Chapters one through nine carry us through the first part of the novel, which is focused on the Shelby estate in Kentucky. There we are introduced to Uncle Tom, a husband and father of young children. Because the Shelbys, especially Mrs. Shelby, are "good" slaveowners, Tom and his family are treated well and have their own cabin. Tom is physically and morally strong.
However, because of Mr. Shelby's debts, Tom must be sold. So must the young son of the maid, Eliza. Rather than have her four-year-old son Harry sold away from her, Eliza flees with him. She makes a dramatic crossing across the Ohio River, jumping from ice floe to ice floe. She is helped by the Birds in Ohio, despite Mr. Bird having just voted for legislation making it illegal to help an escaping slave.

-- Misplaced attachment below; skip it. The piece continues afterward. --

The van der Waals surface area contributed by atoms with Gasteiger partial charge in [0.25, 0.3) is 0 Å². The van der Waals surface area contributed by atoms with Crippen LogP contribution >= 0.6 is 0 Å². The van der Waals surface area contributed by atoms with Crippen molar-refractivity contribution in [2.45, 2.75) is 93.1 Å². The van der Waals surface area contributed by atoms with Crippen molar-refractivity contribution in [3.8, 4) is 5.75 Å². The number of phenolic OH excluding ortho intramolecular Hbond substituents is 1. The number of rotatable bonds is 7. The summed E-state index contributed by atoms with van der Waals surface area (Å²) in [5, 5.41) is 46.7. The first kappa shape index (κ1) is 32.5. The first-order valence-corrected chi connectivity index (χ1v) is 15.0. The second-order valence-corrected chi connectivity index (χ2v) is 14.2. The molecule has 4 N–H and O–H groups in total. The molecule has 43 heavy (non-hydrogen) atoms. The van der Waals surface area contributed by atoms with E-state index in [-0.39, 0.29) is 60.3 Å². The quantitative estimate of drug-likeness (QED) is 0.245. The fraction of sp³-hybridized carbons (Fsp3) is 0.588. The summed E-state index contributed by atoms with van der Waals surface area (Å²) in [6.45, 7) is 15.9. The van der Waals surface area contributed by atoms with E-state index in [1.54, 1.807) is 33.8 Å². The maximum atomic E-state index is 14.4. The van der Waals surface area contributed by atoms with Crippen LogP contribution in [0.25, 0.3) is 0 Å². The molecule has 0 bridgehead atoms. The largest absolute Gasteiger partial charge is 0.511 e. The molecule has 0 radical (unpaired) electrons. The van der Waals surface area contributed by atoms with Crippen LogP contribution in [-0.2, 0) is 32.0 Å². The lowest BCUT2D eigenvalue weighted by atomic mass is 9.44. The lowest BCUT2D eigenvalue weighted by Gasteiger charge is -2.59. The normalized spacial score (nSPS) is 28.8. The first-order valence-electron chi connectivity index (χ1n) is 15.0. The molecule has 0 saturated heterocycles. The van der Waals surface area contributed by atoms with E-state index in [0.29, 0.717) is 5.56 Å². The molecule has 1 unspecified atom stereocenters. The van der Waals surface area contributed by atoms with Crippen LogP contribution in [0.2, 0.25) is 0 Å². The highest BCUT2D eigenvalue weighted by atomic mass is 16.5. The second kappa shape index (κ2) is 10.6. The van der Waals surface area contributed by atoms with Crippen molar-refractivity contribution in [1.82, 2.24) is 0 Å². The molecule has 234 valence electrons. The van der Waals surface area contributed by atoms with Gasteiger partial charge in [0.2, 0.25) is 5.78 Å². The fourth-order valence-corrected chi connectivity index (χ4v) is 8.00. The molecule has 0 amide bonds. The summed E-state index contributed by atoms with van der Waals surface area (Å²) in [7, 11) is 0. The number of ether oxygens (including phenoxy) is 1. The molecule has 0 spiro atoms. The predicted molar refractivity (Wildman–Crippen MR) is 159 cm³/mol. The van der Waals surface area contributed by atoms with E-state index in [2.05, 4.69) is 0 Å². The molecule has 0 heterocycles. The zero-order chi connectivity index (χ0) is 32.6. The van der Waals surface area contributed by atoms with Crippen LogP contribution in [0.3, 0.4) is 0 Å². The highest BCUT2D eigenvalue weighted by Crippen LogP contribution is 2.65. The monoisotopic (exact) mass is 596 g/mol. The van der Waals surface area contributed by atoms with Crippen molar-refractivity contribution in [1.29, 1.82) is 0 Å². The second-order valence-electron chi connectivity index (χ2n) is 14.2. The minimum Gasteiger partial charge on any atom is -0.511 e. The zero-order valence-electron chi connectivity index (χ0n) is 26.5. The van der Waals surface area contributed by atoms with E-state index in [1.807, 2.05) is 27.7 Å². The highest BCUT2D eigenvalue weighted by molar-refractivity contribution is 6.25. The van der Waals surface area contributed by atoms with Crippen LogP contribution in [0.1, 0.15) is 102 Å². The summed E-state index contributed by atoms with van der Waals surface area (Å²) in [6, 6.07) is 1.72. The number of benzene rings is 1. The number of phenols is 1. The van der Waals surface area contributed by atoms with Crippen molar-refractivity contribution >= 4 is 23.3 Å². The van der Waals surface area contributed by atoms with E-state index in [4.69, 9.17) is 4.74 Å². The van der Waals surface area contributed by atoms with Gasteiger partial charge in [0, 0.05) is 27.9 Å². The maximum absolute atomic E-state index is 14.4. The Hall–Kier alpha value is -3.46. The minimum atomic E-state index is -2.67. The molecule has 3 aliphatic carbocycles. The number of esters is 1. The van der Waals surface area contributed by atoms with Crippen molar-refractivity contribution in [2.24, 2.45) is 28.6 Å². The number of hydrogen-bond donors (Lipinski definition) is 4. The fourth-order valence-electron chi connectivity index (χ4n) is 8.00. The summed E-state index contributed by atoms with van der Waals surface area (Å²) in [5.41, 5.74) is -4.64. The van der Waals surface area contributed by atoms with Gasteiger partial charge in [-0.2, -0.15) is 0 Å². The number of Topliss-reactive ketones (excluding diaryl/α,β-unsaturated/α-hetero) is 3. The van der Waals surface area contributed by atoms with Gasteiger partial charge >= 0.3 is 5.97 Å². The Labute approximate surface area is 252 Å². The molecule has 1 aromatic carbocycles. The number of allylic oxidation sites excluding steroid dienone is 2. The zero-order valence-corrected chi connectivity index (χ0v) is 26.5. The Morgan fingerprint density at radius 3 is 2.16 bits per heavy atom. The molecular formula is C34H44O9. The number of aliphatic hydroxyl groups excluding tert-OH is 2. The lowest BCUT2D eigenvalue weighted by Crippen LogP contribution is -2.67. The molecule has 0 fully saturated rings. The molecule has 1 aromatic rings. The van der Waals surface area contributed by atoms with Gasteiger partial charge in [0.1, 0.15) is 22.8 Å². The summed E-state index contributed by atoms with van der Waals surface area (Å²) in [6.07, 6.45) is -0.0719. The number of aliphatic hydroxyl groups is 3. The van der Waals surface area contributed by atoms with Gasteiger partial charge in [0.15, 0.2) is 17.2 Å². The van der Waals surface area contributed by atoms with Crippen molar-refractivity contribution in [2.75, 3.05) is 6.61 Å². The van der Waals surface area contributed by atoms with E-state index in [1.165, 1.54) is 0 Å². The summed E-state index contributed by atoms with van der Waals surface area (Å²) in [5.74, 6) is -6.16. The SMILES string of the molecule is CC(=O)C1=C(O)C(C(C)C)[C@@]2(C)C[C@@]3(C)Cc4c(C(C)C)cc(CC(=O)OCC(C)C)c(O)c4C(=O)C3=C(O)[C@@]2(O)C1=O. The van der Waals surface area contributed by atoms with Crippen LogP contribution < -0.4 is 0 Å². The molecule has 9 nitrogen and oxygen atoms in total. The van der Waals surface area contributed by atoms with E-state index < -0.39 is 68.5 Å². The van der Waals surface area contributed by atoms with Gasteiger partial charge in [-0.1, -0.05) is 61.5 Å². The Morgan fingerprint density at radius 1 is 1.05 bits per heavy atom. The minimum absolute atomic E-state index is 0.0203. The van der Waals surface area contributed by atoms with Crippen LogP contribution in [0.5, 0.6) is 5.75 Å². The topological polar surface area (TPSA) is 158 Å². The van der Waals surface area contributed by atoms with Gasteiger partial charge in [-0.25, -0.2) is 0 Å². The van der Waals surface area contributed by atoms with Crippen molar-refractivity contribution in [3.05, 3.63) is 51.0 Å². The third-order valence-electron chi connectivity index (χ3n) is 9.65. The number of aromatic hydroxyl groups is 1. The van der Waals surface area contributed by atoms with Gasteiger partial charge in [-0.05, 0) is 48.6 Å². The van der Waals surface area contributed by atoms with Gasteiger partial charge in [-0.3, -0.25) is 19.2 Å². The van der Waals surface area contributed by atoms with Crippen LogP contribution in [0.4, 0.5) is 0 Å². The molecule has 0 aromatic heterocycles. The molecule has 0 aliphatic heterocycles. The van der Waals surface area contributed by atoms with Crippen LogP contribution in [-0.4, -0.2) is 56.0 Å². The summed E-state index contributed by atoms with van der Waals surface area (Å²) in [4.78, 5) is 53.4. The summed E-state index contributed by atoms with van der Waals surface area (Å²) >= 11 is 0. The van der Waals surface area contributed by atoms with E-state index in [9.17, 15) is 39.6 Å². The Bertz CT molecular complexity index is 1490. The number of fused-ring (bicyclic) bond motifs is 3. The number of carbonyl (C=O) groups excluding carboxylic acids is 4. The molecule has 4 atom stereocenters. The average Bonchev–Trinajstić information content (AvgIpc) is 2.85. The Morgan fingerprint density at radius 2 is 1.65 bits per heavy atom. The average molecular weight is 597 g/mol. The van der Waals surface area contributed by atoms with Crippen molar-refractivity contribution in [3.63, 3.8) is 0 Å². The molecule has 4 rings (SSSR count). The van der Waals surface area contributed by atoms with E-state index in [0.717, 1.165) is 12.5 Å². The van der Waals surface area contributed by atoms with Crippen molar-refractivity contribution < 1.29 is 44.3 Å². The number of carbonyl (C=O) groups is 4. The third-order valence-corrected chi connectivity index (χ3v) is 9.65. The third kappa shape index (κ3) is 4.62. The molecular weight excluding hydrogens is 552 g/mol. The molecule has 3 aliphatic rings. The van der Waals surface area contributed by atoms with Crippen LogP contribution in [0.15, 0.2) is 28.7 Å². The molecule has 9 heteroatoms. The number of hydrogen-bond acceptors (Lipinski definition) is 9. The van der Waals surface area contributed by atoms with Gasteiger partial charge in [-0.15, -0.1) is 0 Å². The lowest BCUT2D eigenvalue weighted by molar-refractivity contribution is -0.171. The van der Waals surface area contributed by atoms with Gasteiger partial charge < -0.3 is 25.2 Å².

Tom grieves leaving his family but does not run away, knowing that if he does, others will be sold instead to settle the debts. This section shows how uncertain life is even for slaves in relatively "good" situations. They are property and can be sold at any time.